4. A Contract, which captures the parameters of the working relationship, timelines, fee payments, ownership, the arbitration process, indemnity clauses e.t.c. This should be reviewed by competent legal representation before being signed. You must have the contract before the commencement of work.

5. Notice of Infringement, which should be sent to the party which breaches the contract to serve them notice of the breach, give them an opportunity to correct or address the breach or announce to them your willingness to pursue an arbitration or litigation process.

These are very important and should be invoked by every person in the value chain, be it pre-production, production, distribution, and exhibition. If we are going to take Nollywood to the next level and engage with the world, then we must understand that we need these contracts and other legal instruments to validate our work and indemnify any third or fourth parties from the litigation involved in intellectual property breaches.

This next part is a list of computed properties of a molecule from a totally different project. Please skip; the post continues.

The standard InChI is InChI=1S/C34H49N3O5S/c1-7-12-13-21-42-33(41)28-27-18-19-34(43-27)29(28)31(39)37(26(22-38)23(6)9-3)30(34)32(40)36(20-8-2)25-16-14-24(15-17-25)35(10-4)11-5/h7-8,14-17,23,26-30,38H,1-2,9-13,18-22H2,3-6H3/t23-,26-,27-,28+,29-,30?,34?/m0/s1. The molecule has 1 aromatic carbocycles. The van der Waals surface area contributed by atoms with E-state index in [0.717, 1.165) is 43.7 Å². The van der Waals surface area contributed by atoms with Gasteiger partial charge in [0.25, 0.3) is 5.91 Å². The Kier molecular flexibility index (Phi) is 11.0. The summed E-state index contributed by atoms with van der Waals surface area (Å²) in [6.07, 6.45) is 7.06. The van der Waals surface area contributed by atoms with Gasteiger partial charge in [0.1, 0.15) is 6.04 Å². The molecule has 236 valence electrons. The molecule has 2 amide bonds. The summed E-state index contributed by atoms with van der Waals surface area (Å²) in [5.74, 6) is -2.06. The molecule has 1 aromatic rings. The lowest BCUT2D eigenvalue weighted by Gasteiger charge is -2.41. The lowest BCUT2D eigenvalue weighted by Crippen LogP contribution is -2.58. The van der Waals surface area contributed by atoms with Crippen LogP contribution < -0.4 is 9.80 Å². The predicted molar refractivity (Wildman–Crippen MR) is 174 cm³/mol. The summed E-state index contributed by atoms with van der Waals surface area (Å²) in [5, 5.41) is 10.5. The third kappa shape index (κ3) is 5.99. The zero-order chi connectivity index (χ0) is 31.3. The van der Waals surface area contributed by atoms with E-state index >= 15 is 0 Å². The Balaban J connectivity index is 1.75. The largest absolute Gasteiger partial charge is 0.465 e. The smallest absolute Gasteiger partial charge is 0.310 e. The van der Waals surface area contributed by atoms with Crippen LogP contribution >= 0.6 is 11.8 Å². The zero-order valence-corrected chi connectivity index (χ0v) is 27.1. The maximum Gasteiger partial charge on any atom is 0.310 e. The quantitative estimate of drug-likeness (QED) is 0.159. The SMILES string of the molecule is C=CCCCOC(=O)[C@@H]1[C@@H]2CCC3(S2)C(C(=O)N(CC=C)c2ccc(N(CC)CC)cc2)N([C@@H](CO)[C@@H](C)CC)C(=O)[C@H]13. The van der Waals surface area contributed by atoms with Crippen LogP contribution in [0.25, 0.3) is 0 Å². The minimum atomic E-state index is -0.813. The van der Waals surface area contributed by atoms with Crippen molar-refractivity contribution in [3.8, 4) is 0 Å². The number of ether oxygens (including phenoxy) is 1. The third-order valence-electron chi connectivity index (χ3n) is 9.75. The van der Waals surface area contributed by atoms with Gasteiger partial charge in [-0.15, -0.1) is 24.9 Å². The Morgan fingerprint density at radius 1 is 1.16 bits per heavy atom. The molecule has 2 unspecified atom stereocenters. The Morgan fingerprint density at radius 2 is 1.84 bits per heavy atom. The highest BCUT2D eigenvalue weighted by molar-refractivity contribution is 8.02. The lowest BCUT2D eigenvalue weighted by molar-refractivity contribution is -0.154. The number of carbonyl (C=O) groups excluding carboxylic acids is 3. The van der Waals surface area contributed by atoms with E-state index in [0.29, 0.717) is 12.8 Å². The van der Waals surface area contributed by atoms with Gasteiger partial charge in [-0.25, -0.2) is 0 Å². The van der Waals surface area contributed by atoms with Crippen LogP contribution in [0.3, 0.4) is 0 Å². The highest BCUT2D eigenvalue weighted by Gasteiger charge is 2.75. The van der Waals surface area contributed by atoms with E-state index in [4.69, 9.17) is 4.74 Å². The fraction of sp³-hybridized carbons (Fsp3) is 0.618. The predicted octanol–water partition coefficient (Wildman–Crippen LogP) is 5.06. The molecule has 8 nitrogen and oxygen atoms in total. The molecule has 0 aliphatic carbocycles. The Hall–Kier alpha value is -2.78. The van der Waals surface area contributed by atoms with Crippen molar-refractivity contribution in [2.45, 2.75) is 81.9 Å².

Art is a business, in the final analysis, businesses need structure and structure inform the need of transparent and auditable processes if that business wants to growth to the financial behemoth it can become. A contract protects all parties and should be insisted upon by all parties. We cannot continue to engage artistically in the value chain using parapo business practises, we have to be professional, so that we can get the best of everybody and also attract the best brains and monetary avenues into the industry.

Let us remember that he who is afraid of a contract, has a joker up his sleeve, and that joker is primarily meant to enrich themselves at the expense of you. Protect yourself. No matter how uncomfortable it may be insist on getting a contract for your service. Always. After all in the parlance of Hollywood, no matter how friendly talent maybe, in terms of business, whether charitable or for profit, it is always said, “My people will talk to your people”